Illinois State student-athletes are a diverse group, comprised of women and men from all over the United States and countries overseas. When student-athletes returned from spring break and were told to head home, that meant that many of them hopped in cars, trains, busses or planes to protect their health and safety. That added another wrinkle for Kurkjian, who, in some instances, cannot practice across state lines. However, she immediately went to work and reached out to a network of sport psychology professionals around the country and world to combine lists and set up services for student-athletes close to home.
With individual services now up and running as best as they can due to the circumstances, the focus has shifted to the second portion of her job with ISU Athletics in team services. It was not uncommon to see Kurkjian at a team meeting or on the sidelines at practice to keep tabs on the teams she assisted, but that too has changed with all practices and contests canceled for the spring.
“One team that I was working with had a whole spring program set up that was going to span five weeks and include various topics,” Kurkjian said. “So, what I’ve done is modify that a bit and use technology like chat features and small-group features on Zoom to continue to help teach them those skills. I have also used some online games that would be helpful for them in and out of their sport. Mindfulness is going to be key for students who are struggling to maintain their focus through all of this. I’ve had a couple of check-ins with teams just to see how they are doing and adjusting to their new routines and I’ve also checked in with seniors who had their final seasons canceled unexpectedly. The key is to keep them connected as teammates and re-enforce those existing relationships.”
Illinois State is committed to the well-being and success of all students. Student Counseling Services, in conjunction with Student Health Services, Health Promotion, and Wellness and Campus Recreation, have a myriad of programs available to students that can help them succeed. The last few weeks have brought unprecedented levels of change to student lives including changes in how they learn and go to school, changes in work and employment, and changes in their social lives.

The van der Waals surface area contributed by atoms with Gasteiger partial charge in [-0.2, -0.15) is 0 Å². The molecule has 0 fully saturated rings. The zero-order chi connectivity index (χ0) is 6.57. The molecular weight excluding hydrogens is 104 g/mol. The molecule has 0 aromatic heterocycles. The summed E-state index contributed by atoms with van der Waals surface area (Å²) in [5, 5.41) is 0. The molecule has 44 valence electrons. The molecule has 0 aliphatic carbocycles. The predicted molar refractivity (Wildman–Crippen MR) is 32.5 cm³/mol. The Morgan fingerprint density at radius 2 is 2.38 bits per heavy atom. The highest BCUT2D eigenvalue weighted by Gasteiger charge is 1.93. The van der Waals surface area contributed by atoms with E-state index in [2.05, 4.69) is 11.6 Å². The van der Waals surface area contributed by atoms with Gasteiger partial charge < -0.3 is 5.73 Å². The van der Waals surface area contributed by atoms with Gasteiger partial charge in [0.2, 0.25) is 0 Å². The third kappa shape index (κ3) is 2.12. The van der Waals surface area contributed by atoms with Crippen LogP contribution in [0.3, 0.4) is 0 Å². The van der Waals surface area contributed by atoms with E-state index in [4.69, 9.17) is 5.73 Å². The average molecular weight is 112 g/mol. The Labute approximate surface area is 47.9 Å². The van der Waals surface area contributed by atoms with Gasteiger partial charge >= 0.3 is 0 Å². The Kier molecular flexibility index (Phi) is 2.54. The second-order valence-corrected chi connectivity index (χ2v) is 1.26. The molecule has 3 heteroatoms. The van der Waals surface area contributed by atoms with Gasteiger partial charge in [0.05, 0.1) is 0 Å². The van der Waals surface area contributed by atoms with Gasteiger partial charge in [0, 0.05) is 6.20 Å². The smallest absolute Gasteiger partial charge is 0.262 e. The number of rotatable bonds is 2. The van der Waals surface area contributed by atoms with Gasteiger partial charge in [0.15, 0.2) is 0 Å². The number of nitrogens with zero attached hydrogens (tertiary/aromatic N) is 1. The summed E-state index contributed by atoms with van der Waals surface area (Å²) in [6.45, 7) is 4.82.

In response to the unprecedented challenges facing students, the ISU Division of Student Affairs is now offering resources to help Redbirds continue to thrive, even though they are separated and away from campus. It includes ways to help manage anxiety, social isolation, grief, financial stress, and physical fitness help.
“The University is providing a lot links to our student-athletes and all students on campus through Redbirds Keep Thriving,” Kurkjian commented. “They are doing Zoom meetings on a variety of topics like managing anxiety, financial stress, and grief at this time that students can just drop-in on. There is also a relaxation room that offers resources on how to de-stress and stay calm. When I can provide these options to the student-athletes, in addition to what I can do to help them one-on-one or as a team, it only gives them more resources to help manage during this difficult time.”
Armed with tools for success and resources at their fingertips, ISU student-athletes are in good hands when it comes to their mental health thanks to Kurkjian. Despite all the challenges they are facing and the uncertainty that lies ahead, she believes ISU student-athletes have risen to the challenge.
“I’ve been so impressed with our student-athletes’ resilience throughout all of this because it is a scary time for us all. The teams I’ve checked in with are using all of the strengths and skills that make them good student-athletes and they’ve put that into making sure their days are structured and efficient,” Kurkjian stated. “They’ve done a great job of checking in with each other via their team communication apps to make sure everyone is connected. Now they have even more resources available to them that should make things easier as this continues on.”